The upgraded Autonomic Logistics Information System has been approved for installation.

The next iteration of the F-35’s Autonomic Logistics Information System (ALIS) has been approved for installation at US Air Force and US Navy F-35 sites.

Along with a number of improvements to the system’s baseline, the upgrade delivers significant enhancements for managing forward operations and sustainment.

ALIS is a fleet management system, designed to reduce the cost of operations and maintenance while increasing aircraft availability. After successful flight testing, upgraded ALIS software – called version 2.0.2 – will be installed at all operational F-35 sites by the end of 2017.

The upgrade has performed well in supporting F-35 operations at Nellis Air Force Base, Nevada, since March 22.

According to the defence giant, ALIS 2.0.2 now integrates propulsion data, which allows users to manage the F-35 engine from inside ALIS, eliminating the need for multiple maintenance systems and field service representatives to assist with engine diagnostics, analysis and maintenance. ALIS 2.0.2 improves the tracking of life-limited parts and streamlines resource management for deployed operations.

Reeves Valentine, vice president of F-35 Logistics said:

“This upgrade will allow deploying units to predict ‘what if’ scenarios inside ALIS, removing most of the manual planning that is done today.

ALIS 2.0.2 will allow users to forecast and make those decisions. Picking the best jets, support equipment, spare parts and personnel for the deployment and managing resources throughout their lifecycle – that type of data should ultimately translate to better aircraft availability.”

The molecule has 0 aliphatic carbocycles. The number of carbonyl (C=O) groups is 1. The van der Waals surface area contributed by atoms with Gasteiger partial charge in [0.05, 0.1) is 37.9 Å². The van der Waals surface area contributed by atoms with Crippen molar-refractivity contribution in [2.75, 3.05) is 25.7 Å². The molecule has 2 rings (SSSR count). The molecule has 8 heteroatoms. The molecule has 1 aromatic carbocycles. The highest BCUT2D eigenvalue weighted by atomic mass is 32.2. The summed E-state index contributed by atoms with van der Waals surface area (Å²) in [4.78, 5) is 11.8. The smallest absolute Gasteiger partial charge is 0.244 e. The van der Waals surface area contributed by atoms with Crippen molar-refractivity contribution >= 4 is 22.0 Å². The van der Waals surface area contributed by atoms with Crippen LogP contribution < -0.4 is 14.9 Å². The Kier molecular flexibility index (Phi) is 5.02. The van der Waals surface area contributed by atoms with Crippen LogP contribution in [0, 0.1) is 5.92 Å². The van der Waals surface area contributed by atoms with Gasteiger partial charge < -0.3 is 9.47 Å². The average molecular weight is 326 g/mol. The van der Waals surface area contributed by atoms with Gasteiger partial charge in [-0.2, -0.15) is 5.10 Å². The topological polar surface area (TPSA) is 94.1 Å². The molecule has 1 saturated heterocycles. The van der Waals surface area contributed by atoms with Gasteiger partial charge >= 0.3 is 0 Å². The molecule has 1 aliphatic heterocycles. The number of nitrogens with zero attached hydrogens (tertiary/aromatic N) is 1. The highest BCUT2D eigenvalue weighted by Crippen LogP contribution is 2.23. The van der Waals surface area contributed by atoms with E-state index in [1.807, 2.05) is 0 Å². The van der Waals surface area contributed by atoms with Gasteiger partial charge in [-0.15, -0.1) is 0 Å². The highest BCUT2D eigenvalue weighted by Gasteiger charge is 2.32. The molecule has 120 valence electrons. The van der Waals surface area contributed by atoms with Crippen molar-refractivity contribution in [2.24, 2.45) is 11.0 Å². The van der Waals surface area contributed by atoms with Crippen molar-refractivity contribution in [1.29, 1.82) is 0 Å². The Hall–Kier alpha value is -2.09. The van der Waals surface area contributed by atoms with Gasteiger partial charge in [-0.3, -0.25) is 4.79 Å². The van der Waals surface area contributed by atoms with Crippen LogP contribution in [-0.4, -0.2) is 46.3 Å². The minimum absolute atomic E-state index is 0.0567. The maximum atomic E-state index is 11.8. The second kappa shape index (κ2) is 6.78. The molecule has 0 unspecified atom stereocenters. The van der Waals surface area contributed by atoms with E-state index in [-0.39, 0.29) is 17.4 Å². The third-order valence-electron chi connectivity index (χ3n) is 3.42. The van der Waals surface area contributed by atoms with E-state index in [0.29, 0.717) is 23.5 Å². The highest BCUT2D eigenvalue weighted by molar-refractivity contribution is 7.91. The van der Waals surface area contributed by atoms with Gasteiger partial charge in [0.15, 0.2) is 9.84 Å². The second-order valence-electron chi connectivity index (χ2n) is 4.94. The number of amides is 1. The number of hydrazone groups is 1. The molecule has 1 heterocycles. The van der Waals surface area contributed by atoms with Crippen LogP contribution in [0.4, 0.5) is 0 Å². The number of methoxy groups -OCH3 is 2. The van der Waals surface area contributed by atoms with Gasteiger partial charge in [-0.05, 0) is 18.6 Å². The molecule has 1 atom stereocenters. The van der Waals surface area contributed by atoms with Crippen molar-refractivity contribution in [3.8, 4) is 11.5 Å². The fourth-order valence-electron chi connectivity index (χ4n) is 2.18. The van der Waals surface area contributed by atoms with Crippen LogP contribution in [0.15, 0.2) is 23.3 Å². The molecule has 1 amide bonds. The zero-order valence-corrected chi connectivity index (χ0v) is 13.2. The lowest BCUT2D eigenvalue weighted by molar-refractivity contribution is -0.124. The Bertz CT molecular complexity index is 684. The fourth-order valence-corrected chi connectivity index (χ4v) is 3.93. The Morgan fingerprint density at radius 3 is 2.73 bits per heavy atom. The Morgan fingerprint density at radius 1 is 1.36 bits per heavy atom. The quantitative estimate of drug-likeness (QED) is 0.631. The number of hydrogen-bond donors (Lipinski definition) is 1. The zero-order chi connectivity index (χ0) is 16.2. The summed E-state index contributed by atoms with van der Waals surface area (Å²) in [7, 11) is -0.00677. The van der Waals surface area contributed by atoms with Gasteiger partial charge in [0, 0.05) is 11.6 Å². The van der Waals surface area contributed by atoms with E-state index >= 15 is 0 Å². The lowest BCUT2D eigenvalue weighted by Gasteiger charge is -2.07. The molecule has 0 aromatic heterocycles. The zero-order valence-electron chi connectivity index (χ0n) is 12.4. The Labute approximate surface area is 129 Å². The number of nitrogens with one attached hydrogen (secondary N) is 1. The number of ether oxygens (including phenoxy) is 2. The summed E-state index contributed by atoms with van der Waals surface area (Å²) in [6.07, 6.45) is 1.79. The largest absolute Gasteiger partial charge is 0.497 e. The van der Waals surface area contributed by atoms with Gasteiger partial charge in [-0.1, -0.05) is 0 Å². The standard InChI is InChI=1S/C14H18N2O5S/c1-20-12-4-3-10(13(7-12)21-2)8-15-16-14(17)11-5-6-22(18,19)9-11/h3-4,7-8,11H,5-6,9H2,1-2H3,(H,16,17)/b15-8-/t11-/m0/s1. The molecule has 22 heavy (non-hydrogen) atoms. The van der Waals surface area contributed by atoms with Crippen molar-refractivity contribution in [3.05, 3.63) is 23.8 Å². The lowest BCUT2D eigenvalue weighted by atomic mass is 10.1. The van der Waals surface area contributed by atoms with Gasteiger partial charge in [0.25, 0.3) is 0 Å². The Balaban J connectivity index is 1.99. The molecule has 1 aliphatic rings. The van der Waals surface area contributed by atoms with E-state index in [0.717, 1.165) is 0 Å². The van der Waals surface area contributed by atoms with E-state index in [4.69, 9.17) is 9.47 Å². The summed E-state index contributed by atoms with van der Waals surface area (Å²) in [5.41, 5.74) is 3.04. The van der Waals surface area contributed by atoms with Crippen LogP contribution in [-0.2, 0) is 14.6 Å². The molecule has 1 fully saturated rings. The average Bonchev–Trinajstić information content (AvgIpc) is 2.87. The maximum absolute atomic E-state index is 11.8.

The updated software also includes a networking feature to more easily establish connections between deployed locations and home stations. This upgrade offers parent units more versatility in managing the logistics “tail” – the chain of supplies and spares – for a deployed squadron.

As the IT backbone of the F-35, ALIS integrates preventative maintenance, flight scheduling and the mission planning system. Pilots plan and debrief missions, and maintenance professionals sustain the F-35 using ALIS.

Approval for fleet-wide fielding to F-35 sites for the U.S. Marine Corps is expected in the next six weeks. The US Marine Corps and US Air Force declared F-35 initial operating capability in 2015 and 2016 respectively, and the US Navy is set to declare IOC in 2018.

ALIS 3.0 is still planned to be fielded in early 2018 in time to close out the program’s system development and demonstration phase.

1 COMMENT

  1. Due to fully roll out in 2018? For once delays make absolutely no difference to us given that I assume it only really becomes important once the first full squadron is stood up.

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